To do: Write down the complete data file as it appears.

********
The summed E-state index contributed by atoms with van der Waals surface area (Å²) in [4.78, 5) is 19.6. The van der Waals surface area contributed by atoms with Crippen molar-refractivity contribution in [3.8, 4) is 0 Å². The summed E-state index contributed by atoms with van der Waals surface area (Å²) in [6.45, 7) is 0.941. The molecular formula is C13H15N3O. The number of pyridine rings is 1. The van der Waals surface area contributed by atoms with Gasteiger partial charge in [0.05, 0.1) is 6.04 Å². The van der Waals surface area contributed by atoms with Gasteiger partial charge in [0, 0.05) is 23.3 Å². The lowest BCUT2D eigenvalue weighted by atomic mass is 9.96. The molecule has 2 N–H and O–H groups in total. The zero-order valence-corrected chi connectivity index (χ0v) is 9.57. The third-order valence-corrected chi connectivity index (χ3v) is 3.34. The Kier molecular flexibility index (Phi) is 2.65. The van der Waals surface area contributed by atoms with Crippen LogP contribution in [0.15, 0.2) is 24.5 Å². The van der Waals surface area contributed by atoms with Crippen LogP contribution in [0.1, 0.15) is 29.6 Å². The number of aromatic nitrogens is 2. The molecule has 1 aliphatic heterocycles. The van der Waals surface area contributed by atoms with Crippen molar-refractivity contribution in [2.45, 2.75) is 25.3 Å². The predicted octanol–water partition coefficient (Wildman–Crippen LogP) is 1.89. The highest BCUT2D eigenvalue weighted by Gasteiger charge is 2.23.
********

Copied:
The summed E-state index contributed by atoms with van der Waals surface area (Å²) in [4.78, 5) is 19.6. The van der Waals surface area contributed by atoms with Crippen molar-refractivity contribution in [3.8, 4) is 0 Å². The summed E-state index contributed by atoms with van der Waals surface area (Å²) in [6.45, 7) is 0.941. The molecular formula is C13H15N3O. The number of pyridine rings is 1. The van der Waals surface area contributed by atoms with Gasteiger partial charge in [0.05, 0.1) is 6.04 Å². The van der Waals surface area contributed by atoms with Gasteiger partial charge in [0, 0.05) is 23.3 Å². The lowest BCUT2D eigenvalue weighted by atomic mass is 9.96. The molecule has 2 N–H and O–H groups in total. The zero-order valence-corrected chi connectivity index (χ0v) is 9.57. The third-order valence-corrected chi connectivity index (χ3v) is 3.34. The Kier molecular flexibility index (Phi) is 2.65. The van der Waals surface area contributed by atoms with Crippen LogP contribution in [0.15, 0.2) is 24.5 Å². The van der Waals surface area contributed by atoms with Crippen LogP contribution in [0.1, 0.15) is 29.6 Å². The number of aromatic nitrogens is 2. The molecule has 1 aliphatic heterocycles. The van der Waals surface area contributed by atoms with Crippen molar-refractivity contribution in [2.45, 2.75) is 25.3 Å². The predicted octanol–water partition coefficient (Wildman–Crippen LogP) is 1.89. The highest BCUT2D eigenvalue weighted by Gasteiger charge is 2.23.